DL: I think it was the second semester of sophomore year. Yeah it was pretty crazy, that was safe to say probably the best comedy experience of my life. Because I had no expectations, I had never experienced anything like this before; and to go into those festivals completely excited and not jaded, is something you can never get back. I remember walking up to Billy Crystal and the Wayans brothers and Steve Martin and being like, “Hi! I’m a comedian. I’m here,” and everyone was just like, so nice. But it was just really funny because I would never do that now, but I didn’t know any better and I didn’t care and that was the best thing. I went to every single show, it was super fun.

Would say winning that award in Aspen helped jumpstart your career?

DL: Yeah that was the beginning of getting agents and getting a manager; I came to L.A. for the first time that summer. That was kind of how everything sort of started.

What was your evolution from funniest college comedian to headliner status?

DL: I got lucky in 2004, I had a very short-lived show on MTV called Your Face or Mine and then an even shorter-lived show on MTV, but because of that time period I was able to have enough time where someone at a B level club booked me as a headliner so I was able to get in. Basically first semester senior year I was doing college shows with NACA, like I was literally leaving school to do NACA conferences. So I was headlining all these colleges and wasn’t really in the comedy clubs, except for like featuring and stuff. Once I had this show I was able to get into some of these clubs and from that point on I was able to hold on to them.

When you headline how much time are you doing?

DL: About 50 minutes.

Out of that 50, how much of it is riffing or crowd work?

DL: I honestly don’t do any crowd work, I mean I do sometimes and I enjoy it. I just have my set list and I do it, and then if people scream stuff out I’ll talk to them. Honestly this past year and half I’ve been performing a lot with Aziz Ansari, and his shows we’re in theatres, so all the talking to the crowd shit doesn’t happen. So doing all those shows so much eliminated even the thought of doing crowd work. I really love Go Bananas, this club in Cincinnati, it’s awesome; really low ceilings and like super intimate. In those kinds of places sometimes it’s fun to, but I don’t have a go-to-section in my set list like, ‘Now talk to the crowd.’ but I think it’s fun.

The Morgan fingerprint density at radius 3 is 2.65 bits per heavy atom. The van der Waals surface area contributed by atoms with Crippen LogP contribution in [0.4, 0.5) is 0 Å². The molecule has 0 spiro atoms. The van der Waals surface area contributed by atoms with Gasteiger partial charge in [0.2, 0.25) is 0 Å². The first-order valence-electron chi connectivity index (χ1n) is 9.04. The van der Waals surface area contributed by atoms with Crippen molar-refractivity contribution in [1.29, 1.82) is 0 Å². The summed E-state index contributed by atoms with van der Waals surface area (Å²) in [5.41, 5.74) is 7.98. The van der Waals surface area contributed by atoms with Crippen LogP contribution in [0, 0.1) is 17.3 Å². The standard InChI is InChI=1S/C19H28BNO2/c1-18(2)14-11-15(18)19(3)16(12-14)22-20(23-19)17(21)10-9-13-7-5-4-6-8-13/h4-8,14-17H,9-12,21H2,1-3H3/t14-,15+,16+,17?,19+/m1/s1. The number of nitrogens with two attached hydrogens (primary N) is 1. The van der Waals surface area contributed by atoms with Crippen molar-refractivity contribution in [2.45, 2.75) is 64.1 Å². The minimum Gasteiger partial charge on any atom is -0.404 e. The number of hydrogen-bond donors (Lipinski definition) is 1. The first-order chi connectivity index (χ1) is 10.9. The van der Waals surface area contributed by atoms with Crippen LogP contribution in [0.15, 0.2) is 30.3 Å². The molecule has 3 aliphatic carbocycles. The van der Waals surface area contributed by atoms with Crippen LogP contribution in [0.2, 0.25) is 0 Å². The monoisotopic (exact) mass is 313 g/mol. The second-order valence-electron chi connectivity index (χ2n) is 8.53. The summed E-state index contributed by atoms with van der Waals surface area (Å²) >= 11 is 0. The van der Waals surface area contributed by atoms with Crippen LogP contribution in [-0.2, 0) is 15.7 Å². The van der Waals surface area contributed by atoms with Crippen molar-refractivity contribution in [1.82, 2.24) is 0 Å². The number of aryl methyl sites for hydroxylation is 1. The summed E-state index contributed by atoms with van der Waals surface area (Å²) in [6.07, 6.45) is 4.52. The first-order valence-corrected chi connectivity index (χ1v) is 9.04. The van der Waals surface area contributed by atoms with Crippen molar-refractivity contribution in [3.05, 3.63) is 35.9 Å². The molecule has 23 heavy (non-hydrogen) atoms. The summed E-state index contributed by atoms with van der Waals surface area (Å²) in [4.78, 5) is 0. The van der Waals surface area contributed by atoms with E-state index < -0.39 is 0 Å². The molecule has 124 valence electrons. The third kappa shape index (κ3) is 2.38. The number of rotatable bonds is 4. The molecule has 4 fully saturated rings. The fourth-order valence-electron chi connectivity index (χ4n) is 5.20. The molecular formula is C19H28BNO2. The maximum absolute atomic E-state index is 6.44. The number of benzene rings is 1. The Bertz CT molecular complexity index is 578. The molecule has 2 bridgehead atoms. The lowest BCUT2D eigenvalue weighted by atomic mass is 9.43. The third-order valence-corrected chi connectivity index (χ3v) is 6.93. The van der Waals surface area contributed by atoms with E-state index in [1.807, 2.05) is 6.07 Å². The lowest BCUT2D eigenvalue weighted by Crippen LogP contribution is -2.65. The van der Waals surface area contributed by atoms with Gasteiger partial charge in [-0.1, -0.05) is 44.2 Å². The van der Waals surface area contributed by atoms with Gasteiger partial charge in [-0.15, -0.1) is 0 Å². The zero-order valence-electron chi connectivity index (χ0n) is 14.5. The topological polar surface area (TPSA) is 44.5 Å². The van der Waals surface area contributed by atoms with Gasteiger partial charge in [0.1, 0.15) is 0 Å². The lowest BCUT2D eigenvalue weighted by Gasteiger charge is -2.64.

How did you become an executive producer for Pretty Wild?

DL: I was shooting a pilot for MTV based on a stand-up joke called, “Long Distance Relationship” and while we were shooting the pilot I met these girls who were extras and basically they told me that their mom used to be in Playboy and that they’re home schooled. So then what I did is I went and I filmed them and put together a little reel of how ridiculous and funny their life is, then we sold it, and what happened was during the pilot the girls were arrested because they didn’t tell us that they were burglars. So then it became a completely different show. It was supposed to be a hilarious comedy show, and it ended up being like an episode of Law and Order. So I wasn’t involved towards the end at all, because it just spiraled completely out of control. But it’s a hilarious story.

When’s your comedy album going to come out?

DL: The album got pushed back, it’s now coming out August 16th, and it’s going to be on Comedy Central Records; it’s called, Congrats on Your Success! We’re going to be doing a promotional tour with it in the fall and it’s pretty awesome. I recorded it at Comedy Works in Denver a few months ago. That’s probably my favorite club; that and Go Bananas. Again, it’s kind of like the low ceilings and just a great weekend. I was working on all this new material, because there’s maybe like 2 or 3 jokes from my Comedy Central Presents on the album. So it’s really all new and I’m pretty proud of it. It’s been a whole process of; I just hate all my jokes. I can’t listen to them anymore.

How often do you get up during the week when you’re in L.A.?

DL: Like this week I was at The Improv 4 nights and The Comedy Store 1 night. It’s really up to me, because what happens with me sometimes is I’ll get back from being on the road and I’ll be so exhausted and be like, ‘I hate comedy, I can’t perform.’ and then I just won’t go out. Now I’m in town for a little while and I’m not going on the road for a little bit so I’m just performing as much as I could because I’m not sick of hating my jokes so much.

Does Dan Levy have a message for the children?

DL: Wu-Tang Clan ain’t nothing to fuck with.

The Young Hollywood Awards air Thursday May 26 at 9 p.m. on ION Television.